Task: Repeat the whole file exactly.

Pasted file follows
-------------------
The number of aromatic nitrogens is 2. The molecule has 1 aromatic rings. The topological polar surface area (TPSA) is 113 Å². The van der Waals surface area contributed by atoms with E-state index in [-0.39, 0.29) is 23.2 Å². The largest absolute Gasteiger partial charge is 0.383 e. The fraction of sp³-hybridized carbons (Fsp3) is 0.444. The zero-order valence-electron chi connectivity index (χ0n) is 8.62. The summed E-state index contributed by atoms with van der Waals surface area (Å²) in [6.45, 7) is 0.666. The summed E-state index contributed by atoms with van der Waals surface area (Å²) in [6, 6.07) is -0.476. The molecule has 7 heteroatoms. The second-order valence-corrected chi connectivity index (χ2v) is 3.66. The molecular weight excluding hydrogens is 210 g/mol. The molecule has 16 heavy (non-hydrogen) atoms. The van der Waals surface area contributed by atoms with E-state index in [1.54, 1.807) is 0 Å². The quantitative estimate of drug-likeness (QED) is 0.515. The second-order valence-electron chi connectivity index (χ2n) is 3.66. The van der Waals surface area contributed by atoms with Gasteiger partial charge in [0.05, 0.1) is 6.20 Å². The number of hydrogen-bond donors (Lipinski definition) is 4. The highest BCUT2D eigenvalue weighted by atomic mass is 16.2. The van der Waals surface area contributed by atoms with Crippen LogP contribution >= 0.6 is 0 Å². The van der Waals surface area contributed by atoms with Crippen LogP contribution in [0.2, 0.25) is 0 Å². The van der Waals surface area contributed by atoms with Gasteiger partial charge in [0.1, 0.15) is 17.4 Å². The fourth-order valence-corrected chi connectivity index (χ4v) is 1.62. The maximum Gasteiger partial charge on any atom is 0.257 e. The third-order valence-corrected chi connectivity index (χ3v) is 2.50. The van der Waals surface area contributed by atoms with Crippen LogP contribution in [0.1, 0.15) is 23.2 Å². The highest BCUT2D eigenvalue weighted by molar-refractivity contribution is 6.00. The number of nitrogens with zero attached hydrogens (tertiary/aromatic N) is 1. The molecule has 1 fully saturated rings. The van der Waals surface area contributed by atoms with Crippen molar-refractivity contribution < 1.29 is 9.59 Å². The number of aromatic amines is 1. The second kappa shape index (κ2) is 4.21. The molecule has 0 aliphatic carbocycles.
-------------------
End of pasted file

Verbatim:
The number of aromatic nitrogens is 2. The molecule has 1 aromatic rings. The topological polar surface area (TPSA) is 113 Å². The van der Waals surface area contributed by atoms with E-state index in [-0.39, 0.29) is 23.2 Å². The largest absolute Gasteiger partial charge is 0.383 e. The fraction of sp³-hybridized carbons (Fsp3) is 0.444. The zero-order valence-electron chi connectivity index (χ0n) is 8.62. The summed E-state index contributed by atoms with van der Waals surface area (Å²) in [6.45, 7) is 0.666. The summed E-state index contributed by atoms with van der Waals surface area (Å²) in [6, 6.07) is -0.476. The molecule has 7 heteroatoms. The second-order valence-corrected chi connectivity index (χ2v) is 3.66. The molecular weight excluding hydrogens is 210 g/mol. The molecule has 16 heavy (non-hydrogen) atoms. The van der Waals surface area contributed by atoms with E-state index in [1.54, 1.807) is 0 Å². The quantitative estimate of drug-likeness (QED) is 0.515. The second-order valence-electron chi connectivity index (χ2n) is 3.66. The van der Waals surface area contributed by atoms with Gasteiger partial charge in [0.05, 0.1) is 6.20 Å². The number of hydrogen-bond donors (Lipinski definition) is 4. The highest BCUT2D eigenvalue weighted by atomic mass is 16.2. The van der Waals surface area contributed by atoms with Crippen LogP contribution >= 0.6 is 0 Å². The van der Waals surface area contributed by atoms with Crippen LogP contribution in [0.2, 0.25) is 0 Å². The van der Waals surface area contributed by atoms with Gasteiger partial charge in [0.1, 0.15) is 17.4 Å². The fourth-order valence-corrected chi connectivity index (χ4v) is 1.62. The maximum Gasteiger partial charge on any atom is 0.257 e. The third-order valence-corrected chi connectivity index (χ3v) is 2.50. The van der Waals surface area contributed by atoms with Crippen LogP contribution in [0.1, 0.15) is 23.2 Å². The highest BCUT2D eigenvalue weighted by molar-refractivity contribution is 6.00. The number of nitrogens with zero attached hydrogens (tertiary/aromatic N) is 1. The molecule has 1 fully saturated rings. The van der Waals surface area contributed by atoms with Crippen molar-refractivity contribution < 1.29 is 9.59 Å². The number of aromatic amines is 1. The second kappa shape index (κ2) is 4.21. The molecule has 0 aliphatic carbocycles.